(2) establish criteria to be used to certify a UTM system under paragraph (1), including the demonstration and validation of such a system at the test ranges designated under section 332(c) of the FAA Modernization and Reform Act of 2012 (Public Law 112–9549 U.S.C. 40101 note); and

(3) outline the roles of industry and government in establishing an operational UTM.

(c) Assessments.—The plan required by subsection (a) shall include an assessment of various components necessary for and possible with the full operational capability of UTM, including—

(1) identification of unmanned aircraft systems in the national airspace system;

(2) deconfliction of unmanned aircraft systems in the national airspace system;

(3) mitigation of effects of unmanned aircraft systems in the national airspace system;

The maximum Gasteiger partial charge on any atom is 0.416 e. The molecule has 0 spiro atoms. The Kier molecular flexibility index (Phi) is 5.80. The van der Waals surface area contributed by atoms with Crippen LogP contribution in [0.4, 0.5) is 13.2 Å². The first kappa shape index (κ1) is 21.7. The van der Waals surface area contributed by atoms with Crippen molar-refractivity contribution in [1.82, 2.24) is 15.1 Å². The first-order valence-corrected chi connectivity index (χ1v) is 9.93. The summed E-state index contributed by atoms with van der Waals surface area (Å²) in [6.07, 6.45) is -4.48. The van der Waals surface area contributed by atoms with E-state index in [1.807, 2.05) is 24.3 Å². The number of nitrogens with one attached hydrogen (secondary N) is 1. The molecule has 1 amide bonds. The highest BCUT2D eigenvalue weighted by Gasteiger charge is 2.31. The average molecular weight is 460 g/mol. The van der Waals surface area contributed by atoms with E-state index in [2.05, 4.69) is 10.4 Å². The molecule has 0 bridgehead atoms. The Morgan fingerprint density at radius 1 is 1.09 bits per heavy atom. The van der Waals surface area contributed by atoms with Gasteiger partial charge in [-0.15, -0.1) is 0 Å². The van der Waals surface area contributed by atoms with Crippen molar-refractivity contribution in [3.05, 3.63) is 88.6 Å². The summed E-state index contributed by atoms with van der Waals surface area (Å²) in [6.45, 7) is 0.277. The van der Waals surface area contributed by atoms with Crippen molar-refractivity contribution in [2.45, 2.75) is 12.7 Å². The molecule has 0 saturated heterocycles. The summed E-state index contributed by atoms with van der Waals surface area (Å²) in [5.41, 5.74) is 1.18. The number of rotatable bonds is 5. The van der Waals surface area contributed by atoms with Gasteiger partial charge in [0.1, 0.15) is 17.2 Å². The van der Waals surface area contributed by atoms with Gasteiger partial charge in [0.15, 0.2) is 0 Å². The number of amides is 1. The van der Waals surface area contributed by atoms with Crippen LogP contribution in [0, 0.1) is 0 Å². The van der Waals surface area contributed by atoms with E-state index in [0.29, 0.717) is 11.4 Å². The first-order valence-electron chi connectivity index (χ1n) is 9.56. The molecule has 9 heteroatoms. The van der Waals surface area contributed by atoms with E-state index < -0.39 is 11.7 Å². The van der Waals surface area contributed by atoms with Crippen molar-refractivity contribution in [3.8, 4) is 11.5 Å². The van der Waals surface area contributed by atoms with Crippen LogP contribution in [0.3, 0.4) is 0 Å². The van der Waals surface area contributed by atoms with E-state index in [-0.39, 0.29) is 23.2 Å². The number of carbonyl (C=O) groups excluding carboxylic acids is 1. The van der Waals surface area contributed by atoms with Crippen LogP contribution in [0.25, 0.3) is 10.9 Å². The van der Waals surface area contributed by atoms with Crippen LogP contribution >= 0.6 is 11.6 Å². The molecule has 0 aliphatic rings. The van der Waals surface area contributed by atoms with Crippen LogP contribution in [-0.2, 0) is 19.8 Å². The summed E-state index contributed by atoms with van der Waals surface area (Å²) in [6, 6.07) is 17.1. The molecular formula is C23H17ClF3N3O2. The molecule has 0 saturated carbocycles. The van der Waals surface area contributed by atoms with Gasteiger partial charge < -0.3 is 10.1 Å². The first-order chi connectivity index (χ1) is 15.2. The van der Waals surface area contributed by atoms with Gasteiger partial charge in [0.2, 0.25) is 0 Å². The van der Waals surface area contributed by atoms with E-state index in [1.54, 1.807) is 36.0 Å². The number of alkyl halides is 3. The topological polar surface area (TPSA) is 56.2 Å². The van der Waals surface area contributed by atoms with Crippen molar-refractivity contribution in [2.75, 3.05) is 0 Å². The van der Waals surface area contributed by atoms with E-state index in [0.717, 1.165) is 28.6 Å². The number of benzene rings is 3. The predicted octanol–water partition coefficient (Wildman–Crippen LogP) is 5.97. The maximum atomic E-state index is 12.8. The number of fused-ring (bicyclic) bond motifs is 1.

(4) the extent that UTM may rely on or use resources of the Federal Government;

(5) the need for additional detect-and-avoid technologies to detect cooperative and noncooperative aircraft;

(6) interoperability with traditional air traffic management services and technology;

(7) the potential for UTM to manage higher altitude operations of unmanned aircraft systems and unmanned aircraft systems weighing more than 55 pounds; and

(8) cybersecurity protections and national security benefits.

(d) Deadline.—Not later than one year after the date of the enactment of this Act, the Secretary shall—

(1) complete the plan required by subsection (a);

(2) submit the plan to—

(A) the Committee on Commerce, Science, and Transportation of the Senate; and

(B) the Committee on Science, Space, and Technology and the Committee on Transportation and Infrastructure of the House of Representatives; and